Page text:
Schmidt’s gold thoughts

Kenny Rogers may not be widely known as a great philosopher, but one of his legendary songs carried a message well worth knowing. It goes, “Know when to hold them, and know when to fold them.” Last week in the game of world monetary poker, the ECB raised the limit. Now the Federal Reserve will have to demonstrate it has what it takes to play poker with the big boys. Question is not if it will fold, but when it will fold. June or sooner?

Reuters reported on the statement by ECB president Jean-Claude Trichet concerning the likelihood of the ECB raising rates at the April meeting(,3 Mar 2011),

“I would also say that we are mentioning that we are in a posture of strong vigilance and my understanding is that the position of the governing council is that an increase in interest rates at the next meeting is possible”

Consequence of that statement has been a massive bear raid on the dollar, as market participants call the ECB’s bet and wait for Federal Reserve to reflect on its hand.

ECB, in anticipating the raising of rates, is not advocating anything particularly radical. Driving the car while looking through the front windshield has always been considered both appropriate and standard. Same is true for the “driving” of monetary policy. Central banks are charged with managing the future, not to be constantly in the process of correcting their previous mistakes.

U.S. Federal Reserve has rarely, if ever, understood that the task is the future, not the mistakes of the past. For nearly two decades, the primary mission of the Federal Reserve has been to provide low cost money to Wall Street. Beranke and his Lap Dogs, one, continue to deny that the massive financial problems of the past decade were a direct consequence of free money, and, two, continue to pursue their policy of free money for speculators.

Free money may benefit speculators, but it does little directly for those seeking to make an honest living. U.S. equity market, as measured by the S&P 500, has risen at a compound rate of about 39% over the past two years. Is that consequence of U.S. economic conditions improving at that speed? No, it, and other speculative markets, have risen because of the Federal Reserve’s policy of providing unlimited free money to speculators.

In each of the Federal Reserves speculative bubbles, some individual markets standout as the epicenters of the money binge. Internet stocks were once one. Junk mortgages were another. Today, Silver market is perhaps the center of today’s speculative binge. In the chart that follows, historical price history of $Silver is portrayed. That red arrow indicates the outline of the parabolic formation in which it has been moved.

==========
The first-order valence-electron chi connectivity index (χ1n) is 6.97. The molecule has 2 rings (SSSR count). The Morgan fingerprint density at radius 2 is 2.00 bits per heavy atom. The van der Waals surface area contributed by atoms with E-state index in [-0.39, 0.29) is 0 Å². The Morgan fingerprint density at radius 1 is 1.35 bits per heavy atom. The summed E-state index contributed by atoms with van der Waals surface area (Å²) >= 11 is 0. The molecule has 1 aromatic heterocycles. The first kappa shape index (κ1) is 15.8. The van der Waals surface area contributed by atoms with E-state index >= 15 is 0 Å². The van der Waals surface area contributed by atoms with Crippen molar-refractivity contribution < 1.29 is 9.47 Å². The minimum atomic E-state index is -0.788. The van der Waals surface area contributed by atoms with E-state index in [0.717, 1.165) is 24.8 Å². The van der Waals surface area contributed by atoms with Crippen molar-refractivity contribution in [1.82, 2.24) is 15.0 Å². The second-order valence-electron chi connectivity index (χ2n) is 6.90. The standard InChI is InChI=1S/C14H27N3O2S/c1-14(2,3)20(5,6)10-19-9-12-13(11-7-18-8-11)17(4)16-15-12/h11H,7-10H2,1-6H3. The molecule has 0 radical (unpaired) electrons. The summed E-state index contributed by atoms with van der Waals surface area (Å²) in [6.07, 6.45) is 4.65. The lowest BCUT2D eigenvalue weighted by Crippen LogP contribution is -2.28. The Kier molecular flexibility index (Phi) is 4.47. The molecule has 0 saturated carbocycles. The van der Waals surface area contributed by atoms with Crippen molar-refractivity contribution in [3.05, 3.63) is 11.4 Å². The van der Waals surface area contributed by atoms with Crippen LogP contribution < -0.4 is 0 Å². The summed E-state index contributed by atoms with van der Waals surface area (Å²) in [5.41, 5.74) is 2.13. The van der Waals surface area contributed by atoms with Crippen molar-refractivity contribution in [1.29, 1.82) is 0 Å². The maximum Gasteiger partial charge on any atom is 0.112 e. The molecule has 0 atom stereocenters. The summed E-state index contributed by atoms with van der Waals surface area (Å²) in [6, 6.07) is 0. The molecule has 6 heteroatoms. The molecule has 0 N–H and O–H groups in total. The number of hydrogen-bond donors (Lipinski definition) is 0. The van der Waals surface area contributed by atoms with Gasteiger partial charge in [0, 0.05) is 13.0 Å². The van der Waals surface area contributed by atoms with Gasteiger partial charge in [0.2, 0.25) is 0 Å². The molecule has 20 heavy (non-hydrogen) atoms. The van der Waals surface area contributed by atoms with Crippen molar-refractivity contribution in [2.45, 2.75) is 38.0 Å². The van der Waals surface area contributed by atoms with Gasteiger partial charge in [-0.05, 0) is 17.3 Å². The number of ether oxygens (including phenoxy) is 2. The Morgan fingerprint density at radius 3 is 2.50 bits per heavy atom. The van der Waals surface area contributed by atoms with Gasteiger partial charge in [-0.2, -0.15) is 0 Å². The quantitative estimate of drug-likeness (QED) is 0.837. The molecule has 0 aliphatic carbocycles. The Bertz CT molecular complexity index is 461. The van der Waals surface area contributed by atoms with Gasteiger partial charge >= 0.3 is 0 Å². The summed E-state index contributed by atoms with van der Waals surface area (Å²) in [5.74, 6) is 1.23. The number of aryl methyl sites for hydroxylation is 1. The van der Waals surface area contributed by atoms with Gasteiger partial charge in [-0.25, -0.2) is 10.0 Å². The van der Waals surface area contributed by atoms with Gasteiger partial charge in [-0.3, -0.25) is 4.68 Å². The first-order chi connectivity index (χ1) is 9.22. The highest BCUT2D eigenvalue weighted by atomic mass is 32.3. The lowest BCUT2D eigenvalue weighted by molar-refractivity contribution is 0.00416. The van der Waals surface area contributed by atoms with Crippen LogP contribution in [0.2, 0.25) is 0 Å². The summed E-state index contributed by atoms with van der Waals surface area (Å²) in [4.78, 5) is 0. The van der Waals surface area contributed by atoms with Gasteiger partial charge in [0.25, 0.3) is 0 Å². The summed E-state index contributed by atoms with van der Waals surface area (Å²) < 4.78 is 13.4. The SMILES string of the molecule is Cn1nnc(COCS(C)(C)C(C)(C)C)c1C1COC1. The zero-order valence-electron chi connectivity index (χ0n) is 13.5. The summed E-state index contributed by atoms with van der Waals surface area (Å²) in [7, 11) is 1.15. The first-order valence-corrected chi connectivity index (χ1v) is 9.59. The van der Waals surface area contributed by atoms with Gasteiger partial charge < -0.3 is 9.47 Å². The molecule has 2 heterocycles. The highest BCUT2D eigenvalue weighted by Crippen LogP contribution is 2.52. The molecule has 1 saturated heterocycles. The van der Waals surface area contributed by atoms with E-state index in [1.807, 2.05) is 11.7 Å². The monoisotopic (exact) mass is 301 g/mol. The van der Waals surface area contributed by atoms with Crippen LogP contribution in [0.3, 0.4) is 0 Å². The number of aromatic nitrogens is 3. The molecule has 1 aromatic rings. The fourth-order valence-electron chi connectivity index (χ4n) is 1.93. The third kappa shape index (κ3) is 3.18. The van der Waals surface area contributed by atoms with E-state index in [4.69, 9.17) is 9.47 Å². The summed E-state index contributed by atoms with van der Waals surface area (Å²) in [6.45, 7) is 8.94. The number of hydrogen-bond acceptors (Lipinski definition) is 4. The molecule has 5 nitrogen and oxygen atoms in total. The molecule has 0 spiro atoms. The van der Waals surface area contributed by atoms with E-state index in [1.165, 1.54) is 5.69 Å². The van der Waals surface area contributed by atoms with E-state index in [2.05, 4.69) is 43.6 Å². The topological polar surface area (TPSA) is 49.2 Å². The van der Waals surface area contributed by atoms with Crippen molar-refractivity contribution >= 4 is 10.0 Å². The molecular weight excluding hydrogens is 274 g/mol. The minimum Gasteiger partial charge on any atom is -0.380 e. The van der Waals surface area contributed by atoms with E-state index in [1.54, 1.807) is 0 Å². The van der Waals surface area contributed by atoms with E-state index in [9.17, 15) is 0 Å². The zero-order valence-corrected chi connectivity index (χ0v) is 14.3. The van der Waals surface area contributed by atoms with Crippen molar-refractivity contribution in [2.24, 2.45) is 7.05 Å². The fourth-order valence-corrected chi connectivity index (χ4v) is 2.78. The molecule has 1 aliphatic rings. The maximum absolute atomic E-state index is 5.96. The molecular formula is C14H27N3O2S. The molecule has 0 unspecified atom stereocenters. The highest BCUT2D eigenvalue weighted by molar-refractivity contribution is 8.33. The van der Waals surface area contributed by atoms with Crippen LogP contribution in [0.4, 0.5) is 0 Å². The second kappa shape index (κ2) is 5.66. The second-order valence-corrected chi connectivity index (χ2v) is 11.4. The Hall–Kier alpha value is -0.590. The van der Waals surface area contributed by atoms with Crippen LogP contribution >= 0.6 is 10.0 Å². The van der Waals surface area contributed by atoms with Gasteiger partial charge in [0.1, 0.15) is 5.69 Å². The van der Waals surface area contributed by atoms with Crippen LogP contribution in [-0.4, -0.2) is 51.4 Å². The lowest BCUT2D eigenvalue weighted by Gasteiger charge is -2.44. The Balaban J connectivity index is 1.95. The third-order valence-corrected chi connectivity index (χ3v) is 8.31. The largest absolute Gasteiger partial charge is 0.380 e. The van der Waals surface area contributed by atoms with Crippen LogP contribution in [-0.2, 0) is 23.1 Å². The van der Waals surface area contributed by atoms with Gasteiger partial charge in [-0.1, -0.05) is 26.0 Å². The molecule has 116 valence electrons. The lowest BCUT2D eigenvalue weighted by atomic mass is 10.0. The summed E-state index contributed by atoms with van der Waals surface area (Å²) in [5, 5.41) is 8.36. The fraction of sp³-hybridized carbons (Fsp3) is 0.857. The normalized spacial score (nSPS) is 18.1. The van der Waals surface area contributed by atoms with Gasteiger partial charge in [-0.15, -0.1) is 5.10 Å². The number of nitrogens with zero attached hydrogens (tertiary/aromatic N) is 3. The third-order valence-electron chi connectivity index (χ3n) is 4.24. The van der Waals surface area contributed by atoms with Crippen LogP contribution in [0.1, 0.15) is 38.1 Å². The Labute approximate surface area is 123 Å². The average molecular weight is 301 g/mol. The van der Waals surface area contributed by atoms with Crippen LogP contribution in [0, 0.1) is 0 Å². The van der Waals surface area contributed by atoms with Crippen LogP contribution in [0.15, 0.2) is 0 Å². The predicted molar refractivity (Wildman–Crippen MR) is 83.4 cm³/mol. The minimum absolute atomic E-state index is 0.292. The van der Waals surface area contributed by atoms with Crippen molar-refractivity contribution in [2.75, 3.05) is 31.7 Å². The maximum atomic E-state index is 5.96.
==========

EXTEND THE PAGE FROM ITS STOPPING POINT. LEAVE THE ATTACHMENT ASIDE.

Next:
Silver is quite clearly in a speculative bubble. Bubbles are manias that become financed with debt. As most of the trading in Silver is of the paper variety in the form of derivatives, it qualifies as a bubble. Fantasies can indeed be created and imaginary conspiracies can be concocted, but the test of reality can not be permanently denied. If it walks like a duck, quacks line a duck, and looks like a duck, then odds favor it being a duck.

Parabolic moves, such as in Silver above, are dangerous formations as they defy financial gravity. The slope of that curve increases as it rises. It is as if we threw a ball into the air, and the higher the ball goes the faster it rises, in denial of physical gravity. Reality is that in the case of both physical gravity and financial gravity, ultimately down becomes the path of least resistance.

We know several things about parabolic curves.

One, they always end. Da moon is never a reasonable price target.

Two, we never know in advance when they will end. Better to unload the truck before it is repossessed along with what it carries.

Third, the pain created when they fail is excruciating.  Breakfast is more pleasant for the chicken than the hog.

Fourth, they create great opportunities after failure. Auctions of repossessed merchandise are often good times to buy.

For more than a decade we have been doing valuation work on Gold and Silver. While certainly not perfect, that effort has served well as a guide to investing in that period. And yes, any method that also always said buy Gold and Silver would have worked well also.

Valuation, either under or over, never makes a market go up or down. It is, however, most often a precursor of the future direction of a market. And yes, we prefer the role of the chicken at breakfast. Results of that valuation are in the table that follows.

Gold is today the preferred precious metal when compared to Silver. That might not, and likely will not, prevent it from going down when the Federal Reserve folds in June. That June time period is becoming of increasing importance. The current era of free money, quantitative easing, by the Federal Reserve is scheduled to end in June. Should the ECB raise rates in April, Federal Reserve will come under increasing pressure to abandon free money policy.

Free money has been driving financial markets. Should that era of free money begin to end in June, considerable realignment of investment market values seems likely. Silver is simply the most obvious one. Deferring the investment of idle funds, and perhaps taking some profits, might be wise until the June poker hand has been played. The chicken will still be around in July.

GOLD THOUGHTS come from Ned W. Schmidt,CFA,CEBS as part of a joyous mission that has  saved a multitude of  investors from the financial abyss of paper assets. He is publisher of The Value View Gold Report, monthly, and Trading Thoughts. To receive these reports, go to:

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